An anti-corruption campaigner has welcomed calls for public officials to declare their assets annually but says that will yield no results under the current constitutional dispensation.

According to Vitus Azeem who is the Executive Director of the Ghana Integrity Initiative the current practice which makes it even impossible for the Auditor-General to be privy to the details of declared assets by public officials makes the work of anti corruption campaigners all the more difficult.

A governance think-tank Danquah Institute had proposed an annual declaration of assets in order to track how public officials acquire their wealth.

Mr Azeem told Joy News’ Dzifa Bampoe such proposals were laudable and constitutes international best practice. “In some countries it’s every two years, in our case it is four years; but the point is that the essence of that law is to help people monitor the acquisition of wealth by public officials and so the more frequent you do it the easier for the public to monitor the acquisition of assets,” he said.

Laudable as the law appears to be, Mr Azeem fears it will not see the “light of day,” accusing Parliament of plotting to make the declaration of assets an ineffective tool to fight corruption.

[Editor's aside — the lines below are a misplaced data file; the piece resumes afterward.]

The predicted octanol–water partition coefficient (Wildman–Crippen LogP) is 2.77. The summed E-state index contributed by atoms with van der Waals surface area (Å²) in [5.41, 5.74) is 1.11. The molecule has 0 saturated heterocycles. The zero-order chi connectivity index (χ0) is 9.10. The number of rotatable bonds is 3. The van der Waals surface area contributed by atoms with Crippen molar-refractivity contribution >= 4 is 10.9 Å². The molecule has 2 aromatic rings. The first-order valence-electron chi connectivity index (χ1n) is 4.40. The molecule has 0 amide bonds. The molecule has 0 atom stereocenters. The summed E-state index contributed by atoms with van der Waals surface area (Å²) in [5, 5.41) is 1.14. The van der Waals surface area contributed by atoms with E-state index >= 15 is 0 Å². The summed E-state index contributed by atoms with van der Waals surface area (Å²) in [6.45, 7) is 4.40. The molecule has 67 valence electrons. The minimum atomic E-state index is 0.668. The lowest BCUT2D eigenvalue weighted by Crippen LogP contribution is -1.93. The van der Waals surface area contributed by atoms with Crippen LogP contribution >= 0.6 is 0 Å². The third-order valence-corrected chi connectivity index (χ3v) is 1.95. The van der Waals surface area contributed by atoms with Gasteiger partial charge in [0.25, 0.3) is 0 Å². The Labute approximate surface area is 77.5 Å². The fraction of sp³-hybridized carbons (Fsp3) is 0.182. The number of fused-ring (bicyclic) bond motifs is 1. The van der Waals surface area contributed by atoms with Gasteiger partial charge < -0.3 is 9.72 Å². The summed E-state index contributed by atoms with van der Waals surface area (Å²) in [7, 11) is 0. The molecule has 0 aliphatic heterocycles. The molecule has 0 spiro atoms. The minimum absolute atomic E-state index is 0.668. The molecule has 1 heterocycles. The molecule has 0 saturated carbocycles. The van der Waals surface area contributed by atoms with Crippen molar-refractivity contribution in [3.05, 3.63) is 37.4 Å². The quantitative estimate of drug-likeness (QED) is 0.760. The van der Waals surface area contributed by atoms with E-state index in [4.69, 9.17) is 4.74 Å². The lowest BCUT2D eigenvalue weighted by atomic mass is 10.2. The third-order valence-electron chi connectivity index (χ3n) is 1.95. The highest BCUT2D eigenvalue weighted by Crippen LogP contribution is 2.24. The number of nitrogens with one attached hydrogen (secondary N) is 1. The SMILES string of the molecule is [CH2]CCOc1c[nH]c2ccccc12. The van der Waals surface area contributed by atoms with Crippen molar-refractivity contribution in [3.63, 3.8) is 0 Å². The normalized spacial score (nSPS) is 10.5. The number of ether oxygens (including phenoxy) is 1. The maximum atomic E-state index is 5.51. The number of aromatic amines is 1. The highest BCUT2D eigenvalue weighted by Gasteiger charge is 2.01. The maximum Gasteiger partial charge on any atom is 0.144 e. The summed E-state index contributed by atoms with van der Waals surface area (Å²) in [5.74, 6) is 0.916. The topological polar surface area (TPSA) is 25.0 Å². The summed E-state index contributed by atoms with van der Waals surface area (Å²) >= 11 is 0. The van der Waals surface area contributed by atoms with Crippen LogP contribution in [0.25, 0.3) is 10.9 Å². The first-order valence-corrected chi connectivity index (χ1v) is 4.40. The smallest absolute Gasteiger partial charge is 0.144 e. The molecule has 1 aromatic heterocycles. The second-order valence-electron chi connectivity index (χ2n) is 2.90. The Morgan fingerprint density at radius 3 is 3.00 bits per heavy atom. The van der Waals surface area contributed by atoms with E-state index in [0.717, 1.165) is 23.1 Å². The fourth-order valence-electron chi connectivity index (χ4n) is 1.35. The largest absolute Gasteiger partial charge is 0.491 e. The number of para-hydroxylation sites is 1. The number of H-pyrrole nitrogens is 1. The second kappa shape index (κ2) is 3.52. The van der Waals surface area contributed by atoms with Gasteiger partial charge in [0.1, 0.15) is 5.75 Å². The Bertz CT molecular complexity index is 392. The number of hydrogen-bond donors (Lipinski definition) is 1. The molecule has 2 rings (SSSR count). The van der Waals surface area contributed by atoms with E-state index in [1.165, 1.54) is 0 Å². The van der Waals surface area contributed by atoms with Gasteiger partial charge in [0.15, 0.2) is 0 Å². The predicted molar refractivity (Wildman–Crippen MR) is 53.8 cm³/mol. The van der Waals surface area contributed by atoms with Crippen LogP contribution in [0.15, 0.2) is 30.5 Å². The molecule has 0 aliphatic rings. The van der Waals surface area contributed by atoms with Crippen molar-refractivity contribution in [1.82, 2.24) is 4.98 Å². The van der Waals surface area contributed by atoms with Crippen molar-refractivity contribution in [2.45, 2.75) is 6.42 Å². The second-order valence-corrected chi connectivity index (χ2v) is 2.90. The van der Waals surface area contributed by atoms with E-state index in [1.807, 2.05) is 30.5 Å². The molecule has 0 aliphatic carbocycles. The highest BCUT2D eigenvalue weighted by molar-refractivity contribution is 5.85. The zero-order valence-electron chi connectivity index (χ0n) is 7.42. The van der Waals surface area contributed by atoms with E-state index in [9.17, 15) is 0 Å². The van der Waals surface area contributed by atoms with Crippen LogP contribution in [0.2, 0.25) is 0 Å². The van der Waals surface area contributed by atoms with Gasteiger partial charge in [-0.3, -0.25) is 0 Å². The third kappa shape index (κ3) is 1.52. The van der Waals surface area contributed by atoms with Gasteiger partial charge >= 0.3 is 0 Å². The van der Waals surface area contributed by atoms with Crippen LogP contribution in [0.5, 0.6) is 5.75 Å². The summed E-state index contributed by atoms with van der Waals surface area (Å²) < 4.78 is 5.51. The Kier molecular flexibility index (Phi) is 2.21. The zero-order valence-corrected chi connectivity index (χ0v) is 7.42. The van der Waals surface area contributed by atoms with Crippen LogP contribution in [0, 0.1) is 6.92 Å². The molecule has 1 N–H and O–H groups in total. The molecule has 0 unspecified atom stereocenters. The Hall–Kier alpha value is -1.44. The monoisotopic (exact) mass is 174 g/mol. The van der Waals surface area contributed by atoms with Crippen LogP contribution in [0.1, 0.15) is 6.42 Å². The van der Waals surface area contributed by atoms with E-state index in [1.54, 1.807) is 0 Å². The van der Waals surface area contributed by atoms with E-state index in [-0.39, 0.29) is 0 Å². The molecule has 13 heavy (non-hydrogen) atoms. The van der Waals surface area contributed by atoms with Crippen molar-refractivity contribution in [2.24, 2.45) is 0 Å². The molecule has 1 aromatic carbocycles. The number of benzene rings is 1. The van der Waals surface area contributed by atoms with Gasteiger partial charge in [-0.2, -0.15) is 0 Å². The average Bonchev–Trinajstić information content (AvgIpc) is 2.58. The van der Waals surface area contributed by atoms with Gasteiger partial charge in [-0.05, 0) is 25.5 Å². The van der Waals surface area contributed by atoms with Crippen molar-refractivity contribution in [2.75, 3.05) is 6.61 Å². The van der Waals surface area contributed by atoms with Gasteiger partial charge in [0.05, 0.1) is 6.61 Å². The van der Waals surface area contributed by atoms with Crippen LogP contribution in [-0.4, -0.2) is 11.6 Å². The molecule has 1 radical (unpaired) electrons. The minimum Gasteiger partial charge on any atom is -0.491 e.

He said Parliament has continuously kicked against calls for a public declaration of assets.

As if that is not enough, the House, he says, has frowned on attempts to get the Auditor-General aware of the details of declared assets.

“We have had several discussions with Parliament and even more important issues like public disclosure, they say, they will never pass a bill that will let them publish the assets declared.

“Secondly even for the Auditor-General to open the envelope and see whether it is accurate or not, they say it is not allowed and it is against the constitution.

“The Auditor-General is a custodian, at least, he should be given the power to open and verify,” he insisted.

He said unless there is a constitutional amendment, the declaration of assets will continue to be a ‘white elephant’ as an anti-corruption tool.

Play the attached audio for excerpts of the interview with Vitus Azeem

Story by Nathan Gadugah/